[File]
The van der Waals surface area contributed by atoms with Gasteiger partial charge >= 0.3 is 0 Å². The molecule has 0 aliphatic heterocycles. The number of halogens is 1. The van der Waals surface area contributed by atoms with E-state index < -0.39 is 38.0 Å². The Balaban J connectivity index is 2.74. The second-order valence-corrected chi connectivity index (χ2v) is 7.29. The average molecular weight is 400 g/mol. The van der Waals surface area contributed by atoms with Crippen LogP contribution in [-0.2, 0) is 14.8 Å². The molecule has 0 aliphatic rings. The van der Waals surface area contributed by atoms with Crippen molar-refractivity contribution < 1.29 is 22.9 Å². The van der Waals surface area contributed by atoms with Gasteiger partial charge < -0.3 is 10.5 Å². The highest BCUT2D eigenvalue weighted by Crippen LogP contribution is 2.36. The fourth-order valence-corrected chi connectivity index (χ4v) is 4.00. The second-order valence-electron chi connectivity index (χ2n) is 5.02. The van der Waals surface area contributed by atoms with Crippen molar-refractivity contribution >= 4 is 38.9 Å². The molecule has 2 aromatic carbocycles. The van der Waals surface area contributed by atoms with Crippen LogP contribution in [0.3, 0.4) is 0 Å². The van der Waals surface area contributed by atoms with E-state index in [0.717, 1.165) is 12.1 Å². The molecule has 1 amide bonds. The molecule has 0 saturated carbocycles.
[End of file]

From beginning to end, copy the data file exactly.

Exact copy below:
The van der Waals surface area contributed by atoms with Gasteiger partial charge >= 0.3 is 0 Å². The molecule has 0 aliphatic heterocycles. The number of halogens is 1. The van der Waals surface area contributed by atoms with E-state index < -0.39 is 38.0 Å². The Balaban J connectivity index is 2.74. The second-order valence-corrected chi connectivity index (χ2v) is 7.29. The average molecular weight is 400 g/mol. The van der Waals surface area contributed by atoms with Crippen LogP contribution in [-0.2, 0) is 14.8 Å². The molecule has 0 aliphatic rings. The van der Waals surface area contributed by atoms with Crippen molar-refractivity contribution < 1.29 is 22.9 Å². The van der Waals surface area contributed by atoms with Gasteiger partial charge < -0.3 is 10.5 Å². The highest BCUT2D eigenvalue weighted by Crippen LogP contribution is 2.36. The fourth-order valence-corrected chi connectivity index (χ4v) is 4.00. The second-order valence-electron chi connectivity index (χ2n) is 5.02. The van der Waals surface area contributed by atoms with Crippen molar-refractivity contribution >= 4 is 38.9 Å². The molecule has 2 aromatic carbocycles. The van der Waals surface area contributed by atoms with Crippen LogP contribution in [0.3, 0.4) is 0 Å². The van der Waals surface area contributed by atoms with E-state index in [0.717, 1.165) is 12.1 Å². The molecule has 1 amide bonds. The molecule has 0 saturated carbocycles.